LSD, a good or bad thing?
It’s that time of year specifically, as a coach, my athletes might start to question me. They have planned out their upcoming triathlon or running season, and they are ready to hit the ground running (literally). And what do I do as a coach, I slow them down, at least on the run. My approach to cycling and swimming are not quite the same, and I do incorporate a lot more intensity with those. In fact, you could say my running approach to my cycling/swimming approach are polar opposites. And there’s good reason, which I’ll explain more about below.
LSD, or long slow distance has gotten a bad rap in the last few years. I actually don’t even use the term LSD, as when you say it, it sounds like you aren’t working hard, just that you are going slow. And no one wants to go slow. Instead, I use terms like conversation pace, easy pace, aerobic pace, or long run pace. This pace is one that you don’t even need your Garmin for. He’s an example.
Runner 1: Hi……How…..Are…..You……Doing…..
Runner 2: Hi, how are you doing. The weather’s perfect for a run, isn’t it.
Which one seems more like a conversation, runner 2 of course. Runner 1 is having a hard time talking, they are more likely closer to anaerobic pace. So, while running, you don’t even need to look at your watch to know that you are going easy, or at a conversation pace. So, why is it important to go at a conversation pace while running, especially in your base building months.
- You are training your body to more efficient at using fat as a fuel. The more you can rely on fat, the less you need to rely on stored carbohydrates, thus sparing your glycogen (carb) stores for future use.
- You are increasing your body’s number of mitochondria, which is where aerobic metabolism occurs
- You are strengthening your muscles and letting your tendons and ligaments adapt to the added stress. This will help to prevent injuries down the line.
- This will help a runner to be able to handle more monotonous events from a mental standpoint . If you are always doing sprints, intervals, etc. you won’t be able to handle the longer monotonous events.
Another way I like to explain it is, think of your training like a house. Your runs done in an aerobic nature, or conversation pace, are building the foundation of your house. Without a foundation, the house could fall. If someone is running 10-15 miles per week, and they are running intervals, they don’t have enough foundation laid, and they are more likely to get injured. My rule is that in order to begin anything incorporating lactate threshold, a runner needs to have been running 20 miles per week, holding a conversation pace. Another statistic is that, at all times, runners should be doing 75% of their runs at a conversation pace. At 20mpw, 15 will be at a conversation pace, 5 can be at a faster pace. As triathletes, we have less time to run, but I still use the same science. If someone isn’t running 20mpw, adding more miles will not add more benefit, then adding speed.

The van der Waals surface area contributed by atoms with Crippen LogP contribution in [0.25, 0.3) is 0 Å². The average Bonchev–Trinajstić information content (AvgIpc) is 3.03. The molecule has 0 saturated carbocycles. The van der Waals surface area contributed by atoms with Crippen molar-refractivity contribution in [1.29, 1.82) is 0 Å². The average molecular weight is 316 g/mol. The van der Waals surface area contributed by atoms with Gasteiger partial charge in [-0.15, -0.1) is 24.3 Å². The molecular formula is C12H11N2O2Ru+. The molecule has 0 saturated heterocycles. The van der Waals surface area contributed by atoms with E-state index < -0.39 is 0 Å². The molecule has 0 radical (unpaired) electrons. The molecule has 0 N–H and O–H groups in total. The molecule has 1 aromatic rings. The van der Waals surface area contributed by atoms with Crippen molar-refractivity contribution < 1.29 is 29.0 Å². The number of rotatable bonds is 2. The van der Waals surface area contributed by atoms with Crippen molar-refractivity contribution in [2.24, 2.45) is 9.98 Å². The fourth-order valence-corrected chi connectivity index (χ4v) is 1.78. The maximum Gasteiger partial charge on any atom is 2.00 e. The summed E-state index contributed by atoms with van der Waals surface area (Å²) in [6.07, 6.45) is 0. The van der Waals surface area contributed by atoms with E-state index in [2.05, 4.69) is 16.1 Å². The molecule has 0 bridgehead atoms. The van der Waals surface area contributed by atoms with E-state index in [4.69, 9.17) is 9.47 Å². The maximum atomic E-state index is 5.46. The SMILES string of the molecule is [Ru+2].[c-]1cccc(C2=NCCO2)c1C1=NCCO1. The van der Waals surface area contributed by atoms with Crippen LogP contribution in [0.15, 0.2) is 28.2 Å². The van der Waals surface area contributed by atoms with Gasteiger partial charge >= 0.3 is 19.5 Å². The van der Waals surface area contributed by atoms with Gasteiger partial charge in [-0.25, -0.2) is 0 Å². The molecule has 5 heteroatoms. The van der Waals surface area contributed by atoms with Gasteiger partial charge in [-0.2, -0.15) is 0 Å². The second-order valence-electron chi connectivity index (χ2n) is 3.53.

So why are cycling and swimming different? When you swim and cycle, you should still have days that you go easy. You can go for a friendly (no drop) ride, an active recovery cycle or swim, or for a casual long open water swim. The same principles apply as above. The main benefit is teaching your body to utilize fat as fuel though.
Cycling and swimming do not need as much adaptation time to build the ligaments and tendons. You have a much smaller risk for injury. You can swim and ride several days a week at intensity. In fact, my athletes do. The only caveat to this is, for novice athletes just starting, injured athletes coming back, or athletes coming back after taking a hiatus. Those athletes will still start with slower base building rides/swims.
For most of us who live in the northern hemisphere, this time of year is cold, snowy or rainy. Most of our training is done inside on the trainer. If we work LSD on the bike now, that means we are spending hours on the bike. And most people can’t handle more than 2, maybe 3 hours on the bike. Then, as spring and summer come, you are meant to pick up your speed on the bike. If your long ride was 2 hours at a relatively easy pace, and 2 hours isn’t long, that means you will need to be building speed and distance. My belief is that, you can safely build speed over the winter, working more anaerobic zones, and then, build into distance come spring. And on top of that, you are going to be faster than before. Swimming is similar in that, you can always be working intensity through intervals in the winter. Come spring, open water will help to increase your endurance, and you will be faster.
I want to mention not everyone coaches the same. There are some programs that teach speed and intensity for all disciplines during the winter and others that teach LSD for all disciplines. Not every way of training works for every single person. You just need to find out what works best for you and give it a try.